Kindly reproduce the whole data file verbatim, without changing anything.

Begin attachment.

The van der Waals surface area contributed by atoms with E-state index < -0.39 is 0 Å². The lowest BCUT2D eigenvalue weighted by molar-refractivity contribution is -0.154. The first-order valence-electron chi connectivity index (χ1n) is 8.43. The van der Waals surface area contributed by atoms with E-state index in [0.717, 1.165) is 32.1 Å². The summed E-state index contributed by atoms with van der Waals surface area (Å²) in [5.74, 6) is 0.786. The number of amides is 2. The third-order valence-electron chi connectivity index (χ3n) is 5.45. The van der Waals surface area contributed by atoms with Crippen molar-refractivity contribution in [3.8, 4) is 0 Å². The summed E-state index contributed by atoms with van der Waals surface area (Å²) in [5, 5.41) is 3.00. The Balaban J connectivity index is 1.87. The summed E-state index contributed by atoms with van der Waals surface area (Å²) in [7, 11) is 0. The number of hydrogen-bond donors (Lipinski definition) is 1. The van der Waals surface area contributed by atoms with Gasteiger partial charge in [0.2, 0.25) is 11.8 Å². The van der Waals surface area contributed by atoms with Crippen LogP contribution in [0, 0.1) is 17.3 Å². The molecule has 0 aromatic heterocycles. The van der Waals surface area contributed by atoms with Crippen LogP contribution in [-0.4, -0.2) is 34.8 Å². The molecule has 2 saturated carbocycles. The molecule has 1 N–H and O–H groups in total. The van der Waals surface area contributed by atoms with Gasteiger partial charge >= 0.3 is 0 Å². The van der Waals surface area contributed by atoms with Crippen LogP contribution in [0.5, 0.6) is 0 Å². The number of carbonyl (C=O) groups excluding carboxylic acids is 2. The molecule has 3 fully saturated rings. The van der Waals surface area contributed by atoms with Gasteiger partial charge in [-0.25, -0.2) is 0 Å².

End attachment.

The van der Waals surface area contributed by atoms with E-state index < -0.39 is 0 Å². The lowest BCUT2D eigenvalue weighted by molar-refractivity contribution is -0.154. The first-order valence-electron chi connectivity index (χ1n) is 8.43. The van der Waals surface area contributed by atoms with E-state index in [0.717, 1.165) is 32.1 Å². The summed E-state index contributed by atoms with van der Waals surface area (Å²) in [5.74, 6) is 0.786. The number of amides is 2. The third-order valence-electron chi connectivity index (χ3n) is 5.45. The van der Waals surface area contributed by atoms with Crippen molar-refractivity contribution in [3.8, 4) is 0 Å². The summed E-state index contributed by atoms with van der Waals surface area (Å²) in [5, 5.41) is 3.00. The Balaban J connectivity index is 1.87. The summed E-state index contributed by atoms with van der Waals surface area (Å²) in [7, 11) is 0. The number of hydrogen-bond donors (Lipinski definition) is 1. The van der Waals surface area contributed by atoms with Gasteiger partial charge in [0.2, 0.25) is 11.8 Å². The van der Waals surface area contributed by atoms with Crippen LogP contribution in [0, 0.1) is 17.3 Å². The molecule has 0 aromatic heterocycles. The van der Waals surface area contributed by atoms with Crippen LogP contribution in [-0.4, -0.2) is 34.8 Å². The molecule has 2 saturated carbocycles. The molecule has 1 N–H and O–H groups in total. The van der Waals surface area contributed by atoms with Gasteiger partial charge >= 0.3 is 0 Å². The van der Waals surface area contributed by atoms with Crippen LogP contribution in [0.5, 0.6) is 0 Å². The number of carbonyl (C=O) groups excluding carboxylic acids is 2. The molecule has 3 fully saturated rings. The van der Waals surface area contributed by atoms with Gasteiger partial charge in [-0.25, -0.2) is 0 Å².